I wanted to watch a college basketball game on TV, not difficult these days but something of a task during the late 1960s. It demanded a screwdriver to change the antenna wires on the back of the television to UHF, which was short for “Those Aren’t Real Snowflakes Falling, It’s Just Lousy Reception.”
But with some patience, a TV viewer could be transported into a small gym where players wore shorts the size of Speedo swimming trunks, seemingly impervious to the indoor blizzard.
As I was searching for a channel with clarity, an unprepossessing middle-aged man appeared on the screen. He sat behind a desk, reading sports scores.
“Wow! That’s Jesse Owens,” my dad told me. “Do you know that name?”
Never miss a local story.
“Jesse Owens. He’s the greatest athlete who ever lived.”
My interest piqued, I went on to read about Owens’ accomplishments as the track star who dominated the 1936 Summer Olympic Games in Berlin. The story was especially profound because of its racial undertones: Owens, who was black, had gone to Nazi Germany and put on a show of wondrous athletic ability that debunked Adolf Hitler’s sick ideas about Aryan supremacy.
It made for a convenient narrative: A champion representing America’s culture of inclusion — liberty for all — embarrassing the worst person ever born. The problem with this take is that history rarely provides a convenient narrative.
After winning gold medals in the 100-meter and 200-meter dashes, the long jump and the 4x100 relay, Owens returned to the States, where he was celebrated with a ticker-tape parade in New York City. That an Olympic star was required to ride the freight elevator at the Waldorf-Astoria — the hotel’s lobby elevators were restricted to white guests — might have been Owens’ first clue that his conquering-hero status was fragile.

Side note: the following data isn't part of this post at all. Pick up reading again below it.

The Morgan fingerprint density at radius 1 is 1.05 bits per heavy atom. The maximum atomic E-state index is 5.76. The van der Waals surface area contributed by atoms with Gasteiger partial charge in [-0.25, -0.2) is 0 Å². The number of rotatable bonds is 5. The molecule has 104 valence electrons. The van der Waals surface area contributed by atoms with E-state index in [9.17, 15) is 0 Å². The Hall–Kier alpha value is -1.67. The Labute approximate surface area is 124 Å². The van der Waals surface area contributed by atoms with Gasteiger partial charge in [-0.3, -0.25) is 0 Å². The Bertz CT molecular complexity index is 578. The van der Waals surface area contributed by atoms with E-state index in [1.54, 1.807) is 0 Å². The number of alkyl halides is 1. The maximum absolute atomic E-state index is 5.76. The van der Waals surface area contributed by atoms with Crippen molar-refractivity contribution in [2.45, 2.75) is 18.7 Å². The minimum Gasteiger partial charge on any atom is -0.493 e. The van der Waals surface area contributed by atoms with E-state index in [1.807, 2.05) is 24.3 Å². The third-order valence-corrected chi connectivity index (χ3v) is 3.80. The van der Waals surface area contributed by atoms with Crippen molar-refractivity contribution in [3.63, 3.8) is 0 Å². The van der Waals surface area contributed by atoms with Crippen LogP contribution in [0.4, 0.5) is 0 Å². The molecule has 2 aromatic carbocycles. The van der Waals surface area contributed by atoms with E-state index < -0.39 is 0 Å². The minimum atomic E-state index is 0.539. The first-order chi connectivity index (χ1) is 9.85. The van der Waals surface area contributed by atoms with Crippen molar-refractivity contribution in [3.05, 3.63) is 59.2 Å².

Another clue was President Franklin Roosevelt’s refusal to acknowledge Owens’ achievements. No reception at the White House — after all, it was 1936, an election year, and bestowing such an honor on a black man would have alienated Southern white voters — and there wasn’t even a congratulatory telegram from the president.
Owens’ fame didn’t convert into a fortune. He operated a dry-cleaning business and worked as a gas-station attendant, cobbling together enough money to purchase ownership of Portland’s franchise in the West Coast Baseball Association, a Negro League venture organized by Harlem Globetrotters founder Abe Saperstein. The league folded after two months, but not before Owens challenged thoroughbred horses to race between games of a doubleheader.
Owens declared himself bankrupt when the Internal Revenue Service successfully prosecuted him for tax evasion in 1966. By then he relocated to Chicago, where he found employment as a radio disc jockey and sports reporter on an obscure UHF television station.
The flurry of cruel punches Owens took eventually lightened up. He was appointed a U.S. goodwill ambassador and shared his biography — the child of Alabama sharecroppers who paid his way through Ohio State, where his legend percolated — at corporate gatherings.
But his famous humiliation of Hitler might be a mythical contrivance. A few years ago, Siegfried Mischner, a German sportswriter who covered the 1936 Olympic Games, told Britain’s Daily Mail of a photo Owens kept in his wallet.
“It was taken behind the honor stand and so not captured by the world’s press,” Mischner recalled. “But I saw it. I saw him shaking Hitler’s hand.”
If such an encounter took place, there is no photo to verify it. We know this much: Jesse Owens believed he got more respect in Germany than he got in the United States.
“Race,” the first biopic about the life and times of Owens, opens in movie theaters on Friday. I plan on seeing it next week, and I’ll be surprised if it delves into his heartbreaking transition from Olympic hero to spurned superstar whose skin color forced the world’s greatest athlete to ride a freight elevator at the Waldorf-Astoria.
He made American history. American history is very complicated.
John McGrath: email@example.com